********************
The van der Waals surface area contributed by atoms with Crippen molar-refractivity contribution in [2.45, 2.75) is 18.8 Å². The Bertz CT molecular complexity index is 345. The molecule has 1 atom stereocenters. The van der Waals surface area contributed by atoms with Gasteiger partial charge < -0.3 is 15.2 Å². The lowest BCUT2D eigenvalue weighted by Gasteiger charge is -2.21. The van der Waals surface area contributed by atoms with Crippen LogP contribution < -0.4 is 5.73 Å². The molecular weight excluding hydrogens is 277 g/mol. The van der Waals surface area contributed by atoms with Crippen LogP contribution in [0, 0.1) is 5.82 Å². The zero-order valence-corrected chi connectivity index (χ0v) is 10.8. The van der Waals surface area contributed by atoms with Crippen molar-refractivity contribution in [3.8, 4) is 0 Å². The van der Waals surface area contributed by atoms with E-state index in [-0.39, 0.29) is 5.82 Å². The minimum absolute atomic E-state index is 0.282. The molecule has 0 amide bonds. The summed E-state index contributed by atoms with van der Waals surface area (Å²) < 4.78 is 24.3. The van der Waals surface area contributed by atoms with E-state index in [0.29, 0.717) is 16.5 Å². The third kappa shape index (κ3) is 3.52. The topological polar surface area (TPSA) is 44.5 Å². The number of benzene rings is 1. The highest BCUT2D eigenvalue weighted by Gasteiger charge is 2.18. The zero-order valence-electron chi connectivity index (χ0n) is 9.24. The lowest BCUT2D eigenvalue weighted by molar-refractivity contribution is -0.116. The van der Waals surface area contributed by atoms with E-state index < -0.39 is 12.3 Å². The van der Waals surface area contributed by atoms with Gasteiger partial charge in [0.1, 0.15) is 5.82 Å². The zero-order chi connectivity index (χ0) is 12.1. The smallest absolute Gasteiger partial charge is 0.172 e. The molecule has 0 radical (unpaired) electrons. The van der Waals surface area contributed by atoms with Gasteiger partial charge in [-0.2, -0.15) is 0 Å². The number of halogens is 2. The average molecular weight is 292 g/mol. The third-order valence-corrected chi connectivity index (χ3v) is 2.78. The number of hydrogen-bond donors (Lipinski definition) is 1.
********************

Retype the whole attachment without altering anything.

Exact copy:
The van der Waals surface area contributed by atoms with Crippen molar-refractivity contribution in [2.45, 2.75) is 18.8 Å². The Bertz CT molecular complexity index is 345. The molecule has 1 atom stereocenters. The van der Waals surface area contributed by atoms with Gasteiger partial charge < -0.3 is 15.2 Å². The lowest BCUT2D eigenvalue weighted by Gasteiger charge is -2.21. The van der Waals surface area contributed by atoms with Crippen LogP contribution < -0.4 is 5.73 Å². The molecular weight excluding hydrogens is 277 g/mol. The van der Waals surface area contributed by atoms with Crippen LogP contribution in [0, 0.1) is 5.82 Å². The zero-order valence-corrected chi connectivity index (χ0v) is 10.8. The van der Waals surface area contributed by atoms with Crippen molar-refractivity contribution in [3.8, 4) is 0 Å². The van der Waals surface area contributed by atoms with E-state index in [-0.39, 0.29) is 5.82 Å². The minimum absolute atomic E-state index is 0.282. The molecule has 0 amide bonds. The summed E-state index contributed by atoms with van der Waals surface area (Å²) < 4.78 is 24.3. The van der Waals surface area contributed by atoms with E-state index in [0.29, 0.717) is 16.5 Å². The third kappa shape index (κ3) is 3.52. The topological polar surface area (TPSA) is 44.5 Å². The number of benzene rings is 1. The highest BCUT2D eigenvalue weighted by Gasteiger charge is 2.18. The zero-order valence-electron chi connectivity index (χ0n) is 9.24. The lowest BCUT2D eigenvalue weighted by molar-refractivity contribution is -0.116. The van der Waals surface area contributed by atoms with E-state index < -0.39 is 12.3 Å². The van der Waals surface area contributed by atoms with Gasteiger partial charge in [0.1, 0.15) is 5.82 Å². The zero-order chi connectivity index (χ0) is 12.1. The smallest absolute Gasteiger partial charge is 0.172 e. The molecule has 0 radical (unpaired) electrons. The van der Waals surface area contributed by atoms with Gasteiger partial charge in [-0.2, -0.15) is 0 Å². The number of halogens is 2. The average molecular weight is 292 g/mol. The third-order valence-corrected chi connectivity index (χ3v) is 2.78. The number of hydrogen-bond donors (Lipinski definition) is 1.